The word “claim” is used in many different ways in the legal system—and in the insurance industry. However, in most cases they all center on a simple idea: when you have a right to something, and you need to stand up for that right or demand that you get it, that demand is called a claim
It comes up in many places (such as in property law, where one person may have a claim on part of another person’s property or asset). However, we see it most often in “tort” law, also known as personal injury law. Georgia’s state tort laws set out very specific conditions where one party has a valid claim, and how they can go about enforcing it.
The concept of a claim is central to personal injury cases, because these are usually situations where two parties had no prior agreement, but suddenly one of them has a legal right to be compensated for an injury by the other one. For example:
- In a car accident, the driver who was not at fault has a claim against the at-fault driver
- In a slip and fall injury, the person who fell often has a claim against the owner of the premises where the fall occurred
- In a dog bite case, the person who was bit often has a claim against the owner of the dog
These are all cases where one party was negligent and it led to the other party being injured. Under the law, the injured party has a right to recover money for those damages, paid by the at-fault party. But the only way to actually get that money, in most cases, is to file a claim.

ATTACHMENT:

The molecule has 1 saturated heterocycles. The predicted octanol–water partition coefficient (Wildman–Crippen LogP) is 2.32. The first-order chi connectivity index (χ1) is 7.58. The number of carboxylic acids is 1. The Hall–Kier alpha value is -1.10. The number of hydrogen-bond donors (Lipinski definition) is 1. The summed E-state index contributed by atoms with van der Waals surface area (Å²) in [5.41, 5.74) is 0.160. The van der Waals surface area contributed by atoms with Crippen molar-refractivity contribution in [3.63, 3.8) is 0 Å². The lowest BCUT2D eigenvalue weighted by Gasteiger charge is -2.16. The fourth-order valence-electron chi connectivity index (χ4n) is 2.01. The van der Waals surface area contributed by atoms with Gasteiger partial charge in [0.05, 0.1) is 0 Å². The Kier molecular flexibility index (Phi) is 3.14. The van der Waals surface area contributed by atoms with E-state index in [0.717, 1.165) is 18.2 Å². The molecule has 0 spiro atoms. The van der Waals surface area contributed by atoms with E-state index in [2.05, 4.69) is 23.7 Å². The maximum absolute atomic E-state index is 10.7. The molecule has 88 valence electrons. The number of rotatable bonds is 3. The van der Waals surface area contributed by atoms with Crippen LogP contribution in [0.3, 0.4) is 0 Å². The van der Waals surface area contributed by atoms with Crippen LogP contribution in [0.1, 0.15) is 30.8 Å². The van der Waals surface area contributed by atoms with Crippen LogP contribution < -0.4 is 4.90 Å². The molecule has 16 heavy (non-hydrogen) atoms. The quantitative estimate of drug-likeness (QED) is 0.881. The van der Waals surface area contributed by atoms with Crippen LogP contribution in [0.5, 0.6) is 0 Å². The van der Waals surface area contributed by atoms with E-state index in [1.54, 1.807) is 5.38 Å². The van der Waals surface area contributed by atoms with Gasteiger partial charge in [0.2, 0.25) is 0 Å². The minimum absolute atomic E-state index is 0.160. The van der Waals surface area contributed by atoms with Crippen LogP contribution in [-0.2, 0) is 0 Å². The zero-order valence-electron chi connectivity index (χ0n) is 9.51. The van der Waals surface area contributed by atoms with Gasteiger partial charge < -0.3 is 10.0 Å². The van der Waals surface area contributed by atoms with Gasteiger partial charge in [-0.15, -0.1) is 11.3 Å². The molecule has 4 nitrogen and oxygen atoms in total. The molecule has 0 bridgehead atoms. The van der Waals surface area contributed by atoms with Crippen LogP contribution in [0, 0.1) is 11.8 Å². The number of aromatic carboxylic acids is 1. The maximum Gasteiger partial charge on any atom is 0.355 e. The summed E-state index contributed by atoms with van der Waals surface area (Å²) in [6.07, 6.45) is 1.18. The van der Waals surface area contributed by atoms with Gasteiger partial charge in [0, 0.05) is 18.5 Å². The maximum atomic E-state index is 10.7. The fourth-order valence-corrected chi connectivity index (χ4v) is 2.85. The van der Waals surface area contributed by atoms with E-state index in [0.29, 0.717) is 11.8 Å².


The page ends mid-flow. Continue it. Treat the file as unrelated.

Who is my claim with—the courts, the insurance company, or the person who caused my injury?
The answer, in many cases, is all three. And, in many cases, it will only be one of the three, depending on how the first party responds.
Here’s how it works:
- The at-fault party: Technically, your claim is against the person, business or entity whose negligence caused your injury. The law gives you the right to recover your money directly from them—even if they have no insurance. But it’s rare to actually get the money without either a lawsuit, an insurance claim, or both.
- Insurance: Most injury cases actually involve an insurance policy of some kind (car insurance, property insurance, etc.). That means that you and your lawyer can file a claim with that insurance company, although deadlines are often tight. In theory, your lawyer could negotiate a fair payment from the insurance company without every filing a lawsuit. Sometimes this works, and sometimes it doesn’t.
- The courts: If negotiating with the insurer doesn’t work, your lawyer will file a complaint with the appropriate court. This is the first document that starts a lawsuit. In many cases, you will continue negotiating while both sides prepare for the lawsuit, and can often still negotiate an agreement before the court date ever arrives. If needed, however, you can go to trial. You may then win a formal court verdict in your favor, forcing the other side to pay.
Good lawyers prepare for every case as if it’s going to trial. But most will settle long before then. It’s important to talk to an Atlanta personal injury lawyer and get a professional assessment of your claim as early in the process as possible. Far too many injured parties wrongly assume that they have no claim—or accept the first amount the insurer offers, and lose out on a lot of their rightful money. Don’t make that mistake.
Talk to a Georgia Lawyer About Your Claim for Free
The attorneys of John Foy & Associates have over 20 years of experience helping victims with their claims. We offer a FREE consultation and charge nothing if we don’t get you money. Let us help. Fill out the form to your right or call us at 404-400-4000 to get your FREE consultation today.